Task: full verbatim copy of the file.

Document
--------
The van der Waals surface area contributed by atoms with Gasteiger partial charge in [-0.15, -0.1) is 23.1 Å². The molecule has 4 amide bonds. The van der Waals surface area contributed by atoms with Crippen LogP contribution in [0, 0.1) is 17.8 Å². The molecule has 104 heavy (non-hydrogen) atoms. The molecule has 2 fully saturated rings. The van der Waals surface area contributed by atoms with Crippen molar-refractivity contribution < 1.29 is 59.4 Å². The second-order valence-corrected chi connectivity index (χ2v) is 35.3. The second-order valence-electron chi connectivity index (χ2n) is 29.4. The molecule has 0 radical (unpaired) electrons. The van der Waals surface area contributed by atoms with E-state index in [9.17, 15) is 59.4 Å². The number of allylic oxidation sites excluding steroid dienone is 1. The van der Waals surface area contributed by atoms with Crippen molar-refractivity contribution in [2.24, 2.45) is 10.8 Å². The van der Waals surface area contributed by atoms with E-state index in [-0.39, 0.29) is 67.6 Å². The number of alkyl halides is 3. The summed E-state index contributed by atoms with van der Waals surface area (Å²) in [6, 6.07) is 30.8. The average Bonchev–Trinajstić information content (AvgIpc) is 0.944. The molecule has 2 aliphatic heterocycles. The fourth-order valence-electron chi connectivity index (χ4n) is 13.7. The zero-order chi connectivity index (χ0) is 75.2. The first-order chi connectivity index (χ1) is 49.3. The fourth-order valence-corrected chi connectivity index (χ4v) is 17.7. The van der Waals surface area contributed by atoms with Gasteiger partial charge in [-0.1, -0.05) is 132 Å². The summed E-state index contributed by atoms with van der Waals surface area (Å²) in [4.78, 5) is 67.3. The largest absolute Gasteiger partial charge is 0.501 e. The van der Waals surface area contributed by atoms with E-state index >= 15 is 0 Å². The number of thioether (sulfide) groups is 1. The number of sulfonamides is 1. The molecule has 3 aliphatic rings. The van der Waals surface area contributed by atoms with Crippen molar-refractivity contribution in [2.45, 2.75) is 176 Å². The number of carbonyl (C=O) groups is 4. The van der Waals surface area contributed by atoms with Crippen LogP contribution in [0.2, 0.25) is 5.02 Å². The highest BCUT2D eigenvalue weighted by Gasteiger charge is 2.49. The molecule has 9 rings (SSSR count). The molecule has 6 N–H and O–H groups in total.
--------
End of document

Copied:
The van der Waals surface area contributed by atoms with Gasteiger partial charge in [-0.15, -0.1) is 23.1 Å². The molecule has 4 amide bonds. The van der Waals surface area contributed by atoms with Crippen LogP contribution in [0, 0.1) is 17.8 Å². The molecule has 104 heavy (non-hydrogen) atoms. The molecule has 2 fully saturated rings. The van der Waals surface area contributed by atoms with Crippen molar-refractivity contribution < 1.29 is 59.4 Å². The second-order valence-corrected chi connectivity index (χ2v) is 35.3. The second-order valence-electron chi connectivity index (χ2n) is 29.4. The molecule has 0 radical (unpaired) electrons. The van der Waals surface area contributed by atoms with E-state index in [9.17, 15) is 59.4 Å². The number of allylic oxidation sites excluding steroid dienone is 1. The van der Waals surface area contributed by atoms with Crippen molar-refractivity contribution in [2.24, 2.45) is 10.8 Å². The van der Waals surface area contributed by atoms with E-state index in [-0.39, 0.29) is 67.6 Å². The number of alkyl halides is 3. The summed E-state index contributed by atoms with van der Waals surface area (Å²) in [6, 6.07) is 30.8. The average Bonchev–Trinajstić information content (AvgIpc) is 0.944. The molecule has 2 aliphatic heterocycles. The fourth-order valence-electron chi connectivity index (χ4n) is 13.7. The zero-order chi connectivity index (χ0) is 75.2. The first-order chi connectivity index (χ1) is 49.3. The fourth-order valence-corrected chi connectivity index (χ4v) is 17.7. The van der Waals surface area contributed by atoms with Gasteiger partial charge in [-0.1, -0.05) is 132 Å². The summed E-state index contributed by atoms with van der Waals surface area (Å²) in [4.78, 5) is 67.3. The largest absolute Gasteiger partial charge is 0.501 e. The van der Waals surface area contributed by atoms with E-state index >= 15 is 0 Å². The number of thioether (sulfide) groups is 1. The number of sulfonamides is 1. The molecule has 3 aliphatic rings. The van der Waals surface area contributed by atoms with Crippen molar-refractivity contribution in [2.45, 2.75) is 176 Å². The number of carbonyl (C=O) groups is 4. The van der Waals surface area contributed by atoms with Crippen LogP contribution in [0.2, 0.25) is 5.02 Å². The highest BCUT2D eigenvalue weighted by Gasteiger charge is 2.49. The molecule has 9 rings (SSSR count). The molecule has 6 N–H and O–H groups in total.